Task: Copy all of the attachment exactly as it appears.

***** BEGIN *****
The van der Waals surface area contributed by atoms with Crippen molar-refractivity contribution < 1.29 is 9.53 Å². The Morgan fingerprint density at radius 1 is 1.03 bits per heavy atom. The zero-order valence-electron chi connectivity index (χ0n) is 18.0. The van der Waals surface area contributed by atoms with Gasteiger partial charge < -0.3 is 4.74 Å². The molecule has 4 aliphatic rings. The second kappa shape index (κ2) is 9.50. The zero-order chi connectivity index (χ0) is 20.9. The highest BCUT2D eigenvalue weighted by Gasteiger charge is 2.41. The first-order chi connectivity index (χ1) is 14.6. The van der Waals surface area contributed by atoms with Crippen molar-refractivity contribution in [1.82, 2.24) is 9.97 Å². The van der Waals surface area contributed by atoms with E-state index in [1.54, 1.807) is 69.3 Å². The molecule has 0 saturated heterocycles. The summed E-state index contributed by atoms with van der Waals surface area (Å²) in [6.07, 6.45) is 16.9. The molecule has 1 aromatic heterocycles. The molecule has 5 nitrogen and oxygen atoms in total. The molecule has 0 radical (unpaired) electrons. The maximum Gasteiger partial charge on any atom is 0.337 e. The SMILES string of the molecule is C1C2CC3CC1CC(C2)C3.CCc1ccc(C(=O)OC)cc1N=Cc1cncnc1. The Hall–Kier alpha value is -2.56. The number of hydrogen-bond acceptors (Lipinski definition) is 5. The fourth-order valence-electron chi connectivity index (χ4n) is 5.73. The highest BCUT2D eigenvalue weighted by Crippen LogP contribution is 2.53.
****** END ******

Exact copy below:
The van der Waals surface area contributed by atoms with Crippen molar-refractivity contribution < 1.29 is 9.53 Å². The Morgan fingerprint density at radius 1 is 1.03 bits per heavy atom. The zero-order valence-electron chi connectivity index (χ0n) is 18.0. The van der Waals surface area contributed by atoms with Gasteiger partial charge < -0.3 is 4.74 Å². The molecule has 4 aliphatic rings. The second kappa shape index (κ2) is 9.50. The zero-order chi connectivity index (χ0) is 20.9. The highest BCUT2D eigenvalue weighted by Gasteiger charge is 2.41. The first-order chi connectivity index (χ1) is 14.6. The van der Waals surface area contributed by atoms with Crippen molar-refractivity contribution in [1.82, 2.24) is 9.97 Å². The van der Waals surface area contributed by atoms with E-state index in [1.54, 1.807) is 69.3 Å². The molecule has 0 saturated heterocycles. The summed E-state index contributed by atoms with van der Waals surface area (Å²) in [6.07, 6.45) is 16.9. The molecule has 1 aromatic heterocycles. The molecule has 5 nitrogen and oxygen atoms in total. The molecule has 0 radical (unpaired) electrons. The maximum Gasteiger partial charge on any atom is 0.337 e. The SMILES string of the molecule is C1C2CC3CC1CC(C2)C3.CCc1ccc(C(=O)OC)cc1N=Cc1cncnc1. The Hall–Kier alpha value is -2.56. The number of hydrogen-bond acceptors (Lipinski definition) is 5. The fourth-order valence-electron chi connectivity index (χ4n) is 5.73. The highest BCUT2D eigenvalue weighted by Crippen LogP contribution is 2.53.